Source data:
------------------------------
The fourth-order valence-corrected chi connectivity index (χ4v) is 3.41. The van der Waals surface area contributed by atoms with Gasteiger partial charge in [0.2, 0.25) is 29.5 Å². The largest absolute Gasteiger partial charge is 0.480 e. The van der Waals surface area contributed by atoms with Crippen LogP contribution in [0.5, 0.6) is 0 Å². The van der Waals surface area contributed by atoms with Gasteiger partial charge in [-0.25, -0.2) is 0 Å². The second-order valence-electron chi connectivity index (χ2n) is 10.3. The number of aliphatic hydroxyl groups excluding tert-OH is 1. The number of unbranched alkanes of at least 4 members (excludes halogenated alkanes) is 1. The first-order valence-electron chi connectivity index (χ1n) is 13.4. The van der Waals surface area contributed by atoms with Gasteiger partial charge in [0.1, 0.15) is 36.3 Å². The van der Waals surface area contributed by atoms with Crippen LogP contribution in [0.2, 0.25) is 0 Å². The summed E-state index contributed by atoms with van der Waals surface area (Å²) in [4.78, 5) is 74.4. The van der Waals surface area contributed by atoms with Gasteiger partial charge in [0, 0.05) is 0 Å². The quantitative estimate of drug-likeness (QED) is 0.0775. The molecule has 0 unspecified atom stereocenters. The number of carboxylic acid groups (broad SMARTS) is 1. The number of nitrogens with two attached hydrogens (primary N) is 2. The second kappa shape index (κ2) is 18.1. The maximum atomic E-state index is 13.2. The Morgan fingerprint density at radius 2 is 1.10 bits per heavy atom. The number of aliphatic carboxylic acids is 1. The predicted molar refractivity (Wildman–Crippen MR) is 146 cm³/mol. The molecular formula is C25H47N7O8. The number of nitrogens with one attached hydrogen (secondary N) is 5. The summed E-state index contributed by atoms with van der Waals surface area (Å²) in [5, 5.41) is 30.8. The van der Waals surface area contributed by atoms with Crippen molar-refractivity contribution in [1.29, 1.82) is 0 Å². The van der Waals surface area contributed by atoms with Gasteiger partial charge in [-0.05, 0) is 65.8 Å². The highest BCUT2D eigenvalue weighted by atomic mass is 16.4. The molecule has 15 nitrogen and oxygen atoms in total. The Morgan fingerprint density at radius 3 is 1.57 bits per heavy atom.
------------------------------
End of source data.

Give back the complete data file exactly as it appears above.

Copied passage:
The fourth-order valence-corrected chi connectivity index (χ4v) is 3.41. The van der Waals surface area contributed by atoms with Gasteiger partial charge in [0.2, 0.25) is 29.5 Å². The largest absolute Gasteiger partial charge is 0.480 e. The van der Waals surface area contributed by atoms with Crippen LogP contribution in [0.5, 0.6) is 0 Å². The van der Waals surface area contributed by atoms with Gasteiger partial charge in [-0.25, -0.2) is 0 Å². The second-order valence-electron chi connectivity index (χ2n) is 10.3. The number of aliphatic hydroxyl groups excluding tert-OH is 1. The number of unbranched alkanes of at least 4 members (excludes halogenated alkanes) is 1. The first-order valence-electron chi connectivity index (χ1n) is 13.4. The van der Waals surface area contributed by atoms with Gasteiger partial charge in [0.1, 0.15) is 36.3 Å². The van der Waals surface area contributed by atoms with Crippen LogP contribution in [0.2, 0.25) is 0 Å². The summed E-state index contributed by atoms with van der Waals surface area (Å²) in [4.78, 5) is 74.4. The van der Waals surface area contributed by atoms with Gasteiger partial charge in [0, 0.05) is 0 Å². The quantitative estimate of drug-likeness (QED) is 0.0775. The molecule has 0 unspecified atom stereocenters. The number of carboxylic acid groups (broad SMARTS) is 1. The number of nitrogens with two attached hydrogens (primary N) is 2. The second kappa shape index (κ2) is 18.1. The maximum atomic E-state index is 13.2. The Morgan fingerprint density at radius 2 is 1.10 bits per heavy atom. The number of aliphatic carboxylic acids is 1. The predicted molar refractivity (Wildman–Crippen MR) is 146 cm³/mol. The molecular formula is C25H47N7O8. The number of nitrogens with one attached hydrogen (secondary N) is 5. The summed E-state index contributed by atoms with van der Waals surface area (Å²) in [5, 5.41) is 30.8. The van der Waals surface area contributed by atoms with Crippen molar-refractivity contribution in [1.29, 1.82) is 0 Å². The van der Waals surface area contributed by atoms with Gasteiger partial charge in [-0.05, 0) is 65.8 Å². The highest BCUT2D eigenvalue weighted by atomic mass is 16.4. The molecule has 15 nitrogen and oxygen atoms in total. The Morgan fingerprint density at radius 3 is 1.57 bits per heavy atom.